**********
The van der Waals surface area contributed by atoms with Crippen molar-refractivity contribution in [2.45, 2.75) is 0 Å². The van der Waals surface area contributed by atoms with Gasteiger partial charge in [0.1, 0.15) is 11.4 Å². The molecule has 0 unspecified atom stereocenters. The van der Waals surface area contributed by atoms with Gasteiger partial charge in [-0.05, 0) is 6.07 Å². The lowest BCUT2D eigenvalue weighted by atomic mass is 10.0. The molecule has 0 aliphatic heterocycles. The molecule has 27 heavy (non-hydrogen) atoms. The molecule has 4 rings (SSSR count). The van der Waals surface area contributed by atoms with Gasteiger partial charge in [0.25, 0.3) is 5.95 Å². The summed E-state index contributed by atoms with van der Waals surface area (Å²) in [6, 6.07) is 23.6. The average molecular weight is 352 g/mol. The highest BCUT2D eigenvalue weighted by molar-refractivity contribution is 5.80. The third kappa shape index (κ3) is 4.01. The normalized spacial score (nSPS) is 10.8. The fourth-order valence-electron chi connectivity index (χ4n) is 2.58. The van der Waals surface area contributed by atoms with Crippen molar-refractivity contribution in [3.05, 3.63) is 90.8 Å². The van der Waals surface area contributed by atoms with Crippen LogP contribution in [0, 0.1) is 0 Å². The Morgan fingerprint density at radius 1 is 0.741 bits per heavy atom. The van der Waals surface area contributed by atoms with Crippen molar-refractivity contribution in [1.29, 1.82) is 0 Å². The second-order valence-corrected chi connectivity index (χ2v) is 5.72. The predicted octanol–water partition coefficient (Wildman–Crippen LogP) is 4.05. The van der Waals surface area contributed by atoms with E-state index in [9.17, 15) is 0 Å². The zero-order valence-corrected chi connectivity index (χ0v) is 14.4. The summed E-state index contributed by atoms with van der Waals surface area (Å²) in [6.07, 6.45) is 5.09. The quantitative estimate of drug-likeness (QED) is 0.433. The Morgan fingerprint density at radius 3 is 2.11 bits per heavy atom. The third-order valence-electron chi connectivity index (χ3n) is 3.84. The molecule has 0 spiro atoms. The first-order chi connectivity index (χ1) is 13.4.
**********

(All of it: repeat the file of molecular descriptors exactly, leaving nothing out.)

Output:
The van der Waals surface area contributed by atoms with Crippen molar-refractivity contribution in [2.45, 2.75) is 0 Å². The van der Waals surface area contributed by atoms with Gasteiger partial charge in [0.1, 0.15) is 11.4 Å². The molecule has 0 unspecified atom stereocenters. The van der Waals surface area contributed by atoms with Gasteiger partial charge in [-0.05, 0) is 6.07 Å². The lowest BCUT2D eigenvalue weighted by atomic mass is 10.0. The molecule has 0 aliphatic heterocycles. The molecule has 27 heavy (non-hydrogen) atoms. The molecule has 4 rings (SSSR count). The van der Waals surface area contributed by atoms with Gasteiger partial charge in [0.25, 0.3) is 5.95 Å². The summed E-state index contributed by atoms with van der Waals surface area (Å²) in [6, 6.07) is 23.6. The average molecular weight is 352 g/mol. The highest BCUT2D eigenvalue weighted by molar-refractivity contribution is 5.80. The third kappa shape index (κ3) is 4.01. The normalized spacial score (nSPS) is 10.8. The fourth-order valence-electron chi connectivity index (χ4n) is 2.58. The van der Waals surface area contributed by atoms with Crippen molar-refractivity contribution in [3.05, 3.63) is 90.8 Å². The van der Waals surface area contributed by atoms with Crippen LogP contribution in [0, 0.1) is 0 Å². The Morgan fingerprint density at radius 1 is 0.741 bits per heavy atom. The van der Waals surface area contributed by atoms with Crippen molar-refractivity contribution in [1.29, 1.82) is 0 Å². The second-order valence-corrected chi connectivity index (χ2v) is 5.72. The predicted octanol–water partition coefficient (Wildman–Crippen LogP) is 4.05. The van der Waals surface area contributed by atoms with E-state index in [9.17, 15) is 0 Å². The zero-order valence-corrected chi connectivity index (χ0v) is 14.4. The summed E-state index contributed by atoms with van der Waals surface area (Å²) in [6.07, 6.45) is 5.09. The quantitative estimate of drug-likeness (QED) is 0.433. The Morgan fingerprint density at radius 3 is 2.11 bits per heavy atom. The third-order valence-electron chi connectivity index (χ3n) is 3.84. The molecule has 0 spiro atoms. The first-order chi connectivity index (χ1) is 13.4.